President Reagan's new proposal to cut Social Security benefits ran into a Democratic firestorm yesterday, with House Speaker Thomas P. (Tip) O'Neill Jr. (D-Mass.) branding them "despicable" and vowing to "fight them all the way."
Meanwhile, it was learned that Budget Director David A. Stockman, seeking still more cuts, is considering proposing to the president that this year's 11.2 percent cost-of-living increase in Social Security benefits be postponed from July to Oct. 1.
The three-month deferral would push about $4 billion in spending from fiscal 1981 into fiscal 1982 and thereby lower the 1981 deficit, which Stockman is anxious to cut. The president Tuesday proposed deferring cost-of-living increases starting next year, but made no mention of this year's.
O'Neill, one of many angry Democrats to denounce the president's proposals yesterday, called them a "breach of faith" in light of earlier Reagan promises to keep hands off the old-age program. "I'm talking about the decency of it," he said. "It's a rotten thing to do."
Asked if the president's proposals would win approval, O'Neill said acidly that he doubted that any members of Congress would be "stone-hearted enough" to vote for them. His stance was in marked contrast to his position on the president's general budget cuts last week. O'Neill had virtually accepted those as inevitable.
The churning on Social Security came as the Senate Agriculture Committee, in a victory for Reagan, backed off its budget-busting votes of last weeks ago and approved a new farm bill much closer to the president's proposals.
In another victory for the president, the House last night approved, 329 to 70, and sent to the Senate legislation rescinding $12.7 billion of past appropriations for this fiscal year.
And in still another development, the administration's tax-cut proposals met resistance in the Senate Finance Committee, where members indicated at a hearing that they intended to cut back the president's proposal and substitute some alternatives of their own.
Sen. Russell B. Long (D-La.), ranking Democrat on the panel, bluntly warned Treasury Secretary Donald T. Regan that the administration would have to give Democrats a hand in shaping the tax bill if he wanted their support. But Reagan continued to side-step on the question of compromise.
Meanwhile, Democrats on the House Ways and Means Committee, in a separate caucus, agreed broadly not to support Reagan's plan for a three-year, 30 percent across-the-board cut in income tax rates, but remained undecided on what kind of alternative to back instead.
The House Democrats' anger over the Social Security cuts was vented repeatedly in floor speeches. Rep. James M. Shannon (D-Mass.), typical of many, recalled that the president had promised to leave Social Security alone as part of a "safety net" for the needy, and shouted: "He has gone too far. It's time we stood up."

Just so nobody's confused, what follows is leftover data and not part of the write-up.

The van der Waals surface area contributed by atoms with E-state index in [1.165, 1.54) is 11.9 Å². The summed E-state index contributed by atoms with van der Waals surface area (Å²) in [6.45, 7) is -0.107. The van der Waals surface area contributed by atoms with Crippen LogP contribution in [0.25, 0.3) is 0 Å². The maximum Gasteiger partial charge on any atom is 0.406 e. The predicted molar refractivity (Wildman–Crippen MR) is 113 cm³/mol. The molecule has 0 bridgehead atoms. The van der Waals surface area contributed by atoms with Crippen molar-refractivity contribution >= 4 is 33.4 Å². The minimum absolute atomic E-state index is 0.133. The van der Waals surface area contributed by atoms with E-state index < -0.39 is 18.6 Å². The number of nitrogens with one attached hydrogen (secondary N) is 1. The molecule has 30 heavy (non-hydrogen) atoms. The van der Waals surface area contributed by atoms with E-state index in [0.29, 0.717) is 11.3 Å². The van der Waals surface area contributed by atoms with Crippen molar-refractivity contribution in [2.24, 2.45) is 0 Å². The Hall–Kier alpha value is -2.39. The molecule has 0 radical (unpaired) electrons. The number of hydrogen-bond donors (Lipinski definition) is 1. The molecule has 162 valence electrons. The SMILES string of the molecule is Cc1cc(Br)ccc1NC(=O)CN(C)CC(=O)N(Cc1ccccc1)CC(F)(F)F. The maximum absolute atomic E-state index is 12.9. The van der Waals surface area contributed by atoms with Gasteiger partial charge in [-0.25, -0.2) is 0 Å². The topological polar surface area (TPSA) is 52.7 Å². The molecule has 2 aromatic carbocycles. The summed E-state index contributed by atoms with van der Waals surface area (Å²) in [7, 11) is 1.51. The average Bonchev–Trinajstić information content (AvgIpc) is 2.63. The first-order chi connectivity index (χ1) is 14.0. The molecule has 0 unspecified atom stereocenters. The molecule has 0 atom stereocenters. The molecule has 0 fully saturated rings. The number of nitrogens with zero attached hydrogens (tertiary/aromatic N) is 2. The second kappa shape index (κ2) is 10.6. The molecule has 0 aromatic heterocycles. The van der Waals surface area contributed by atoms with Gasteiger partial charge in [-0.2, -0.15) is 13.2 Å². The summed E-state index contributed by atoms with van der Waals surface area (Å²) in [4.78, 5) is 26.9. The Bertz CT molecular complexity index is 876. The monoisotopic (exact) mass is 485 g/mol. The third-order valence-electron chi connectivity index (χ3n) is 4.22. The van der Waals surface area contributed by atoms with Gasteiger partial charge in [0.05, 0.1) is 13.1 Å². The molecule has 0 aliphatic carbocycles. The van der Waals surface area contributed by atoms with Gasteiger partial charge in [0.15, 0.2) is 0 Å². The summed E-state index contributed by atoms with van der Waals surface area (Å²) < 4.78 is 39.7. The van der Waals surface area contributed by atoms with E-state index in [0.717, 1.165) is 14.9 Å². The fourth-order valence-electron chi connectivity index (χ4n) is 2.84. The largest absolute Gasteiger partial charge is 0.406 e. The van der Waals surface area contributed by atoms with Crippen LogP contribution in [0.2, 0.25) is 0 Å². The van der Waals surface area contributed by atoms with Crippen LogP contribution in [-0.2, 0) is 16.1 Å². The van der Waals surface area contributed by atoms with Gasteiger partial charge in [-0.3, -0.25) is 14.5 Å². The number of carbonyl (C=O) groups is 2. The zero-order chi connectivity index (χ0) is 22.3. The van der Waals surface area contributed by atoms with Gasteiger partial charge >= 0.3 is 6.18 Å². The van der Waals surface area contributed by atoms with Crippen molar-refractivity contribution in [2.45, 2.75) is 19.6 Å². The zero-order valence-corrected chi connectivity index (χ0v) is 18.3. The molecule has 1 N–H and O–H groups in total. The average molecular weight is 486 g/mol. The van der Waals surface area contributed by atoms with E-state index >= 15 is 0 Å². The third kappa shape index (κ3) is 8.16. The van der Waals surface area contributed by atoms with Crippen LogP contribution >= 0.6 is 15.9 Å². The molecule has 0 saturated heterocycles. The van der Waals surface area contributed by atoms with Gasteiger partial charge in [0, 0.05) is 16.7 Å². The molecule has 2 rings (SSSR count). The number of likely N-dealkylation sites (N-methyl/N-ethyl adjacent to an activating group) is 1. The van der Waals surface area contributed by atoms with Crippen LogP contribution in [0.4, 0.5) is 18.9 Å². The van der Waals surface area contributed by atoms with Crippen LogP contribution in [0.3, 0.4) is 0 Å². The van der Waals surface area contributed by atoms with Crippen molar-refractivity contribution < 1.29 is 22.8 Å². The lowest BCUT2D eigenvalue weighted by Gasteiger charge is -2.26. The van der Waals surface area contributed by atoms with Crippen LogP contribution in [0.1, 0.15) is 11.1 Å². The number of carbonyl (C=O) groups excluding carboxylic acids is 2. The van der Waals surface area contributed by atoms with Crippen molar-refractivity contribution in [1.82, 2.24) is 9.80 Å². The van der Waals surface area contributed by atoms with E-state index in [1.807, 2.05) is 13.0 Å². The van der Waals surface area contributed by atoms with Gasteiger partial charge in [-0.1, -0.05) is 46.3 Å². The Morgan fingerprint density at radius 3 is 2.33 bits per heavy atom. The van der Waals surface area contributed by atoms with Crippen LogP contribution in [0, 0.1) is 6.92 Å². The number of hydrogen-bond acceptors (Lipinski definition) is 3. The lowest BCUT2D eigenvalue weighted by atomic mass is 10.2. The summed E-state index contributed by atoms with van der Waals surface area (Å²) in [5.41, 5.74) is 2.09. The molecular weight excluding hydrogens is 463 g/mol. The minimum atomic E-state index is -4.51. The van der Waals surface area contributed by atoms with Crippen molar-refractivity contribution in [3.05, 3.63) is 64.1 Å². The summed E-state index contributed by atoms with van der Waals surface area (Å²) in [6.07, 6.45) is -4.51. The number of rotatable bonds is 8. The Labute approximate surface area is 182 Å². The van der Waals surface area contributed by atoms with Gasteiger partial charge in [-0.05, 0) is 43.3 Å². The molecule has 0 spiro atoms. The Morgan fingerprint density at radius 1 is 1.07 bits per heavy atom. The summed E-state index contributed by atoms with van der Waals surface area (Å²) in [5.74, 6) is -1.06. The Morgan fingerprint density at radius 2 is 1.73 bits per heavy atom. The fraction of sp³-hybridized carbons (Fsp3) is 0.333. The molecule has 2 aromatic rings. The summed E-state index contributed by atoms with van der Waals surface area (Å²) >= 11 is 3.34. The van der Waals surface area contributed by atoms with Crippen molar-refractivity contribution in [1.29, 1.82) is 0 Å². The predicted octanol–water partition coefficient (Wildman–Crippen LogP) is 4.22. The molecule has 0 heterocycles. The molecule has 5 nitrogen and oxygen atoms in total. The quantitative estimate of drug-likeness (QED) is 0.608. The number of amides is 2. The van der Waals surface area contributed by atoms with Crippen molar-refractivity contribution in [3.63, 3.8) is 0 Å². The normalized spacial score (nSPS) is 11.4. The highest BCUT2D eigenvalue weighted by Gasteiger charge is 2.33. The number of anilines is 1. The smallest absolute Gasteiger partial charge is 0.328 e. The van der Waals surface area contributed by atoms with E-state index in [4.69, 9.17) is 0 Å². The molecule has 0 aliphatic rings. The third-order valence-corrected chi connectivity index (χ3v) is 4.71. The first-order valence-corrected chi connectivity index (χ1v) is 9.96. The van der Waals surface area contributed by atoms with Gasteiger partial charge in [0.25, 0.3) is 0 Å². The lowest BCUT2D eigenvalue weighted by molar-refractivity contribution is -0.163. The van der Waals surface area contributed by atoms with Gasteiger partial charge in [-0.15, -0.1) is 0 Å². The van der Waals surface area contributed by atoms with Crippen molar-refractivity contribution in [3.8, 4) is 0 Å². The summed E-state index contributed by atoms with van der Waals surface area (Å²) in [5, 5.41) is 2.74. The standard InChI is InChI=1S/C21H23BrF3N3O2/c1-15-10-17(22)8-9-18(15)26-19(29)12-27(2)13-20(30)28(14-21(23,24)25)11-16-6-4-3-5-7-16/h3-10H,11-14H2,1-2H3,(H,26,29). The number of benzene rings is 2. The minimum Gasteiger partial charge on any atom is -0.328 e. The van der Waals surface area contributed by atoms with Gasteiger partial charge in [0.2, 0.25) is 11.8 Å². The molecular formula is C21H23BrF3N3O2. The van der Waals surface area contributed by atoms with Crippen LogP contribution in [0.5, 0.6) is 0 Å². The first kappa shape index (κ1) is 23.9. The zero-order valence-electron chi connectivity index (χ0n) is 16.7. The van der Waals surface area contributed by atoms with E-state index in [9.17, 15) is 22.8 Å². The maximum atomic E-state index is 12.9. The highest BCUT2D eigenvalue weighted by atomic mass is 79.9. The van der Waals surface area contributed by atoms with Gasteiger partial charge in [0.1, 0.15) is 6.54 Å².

At the White House, acting press secretary Larry Speakes insisted that Reagan didn't want to propose Social Security cuts, but was "faced with a stark reality: either do something or the system will go under. I think we have done the best we can," he said.
A Ways and Means Social Security subcommittee did approve $2.6 billion in smaller benefit cuts yesterday, mostly proposed by Reagan earlier. But these affect relatively minor aspects of the program, such as student benefits, and subcommittee members cautioned their action did not mean they would approve the much larger 10 percent cut in Social Security costs that Reagan proposed this week.
Rep. Richard A. Gephardt (D-Mo.) complained it would be "bordering on the unethical" to cut pensions for those about to retire, one of the main new Reagan proposals.
In the Finance Committee hearings on the tax bill, Chairman Bob Dole (R-Kan.) reiterated his earlier warning that the president did not have enough support among members for his full proposal, but administration officials refused to give in.
Regan, insisted that "the president sees no need to change his program," appealed to committee conservatives to postpone their tax proposals until the administration puts together a second tax bill, to be submitted before Congress' August recess.
Only two panel members -- Sen. William V. Roth (R-Del.), one of the original architects of the president's tax-cut plan, and Sen. Steven D. Symms (R-Idaho) -- formally endorsed Reagan's three-year tax-cut plan at yesterday's hearing.
Regan also had to fend off fears by panel Democrats that the president's tax-cut plan would fuel the budget deficit and inflation -- a charge that forced him into the unlikely position of being a republican defending red-ink budgets.
"There is no evidence per se that deficits cause inflation," the treasury secretary said in response to a charge by Sen. Daniel P. Moynihan (D-N.Y.). Regan also dismissed concerns over Wall Street's sour reaction to the program, saying "the bond markets have been in disarray for months."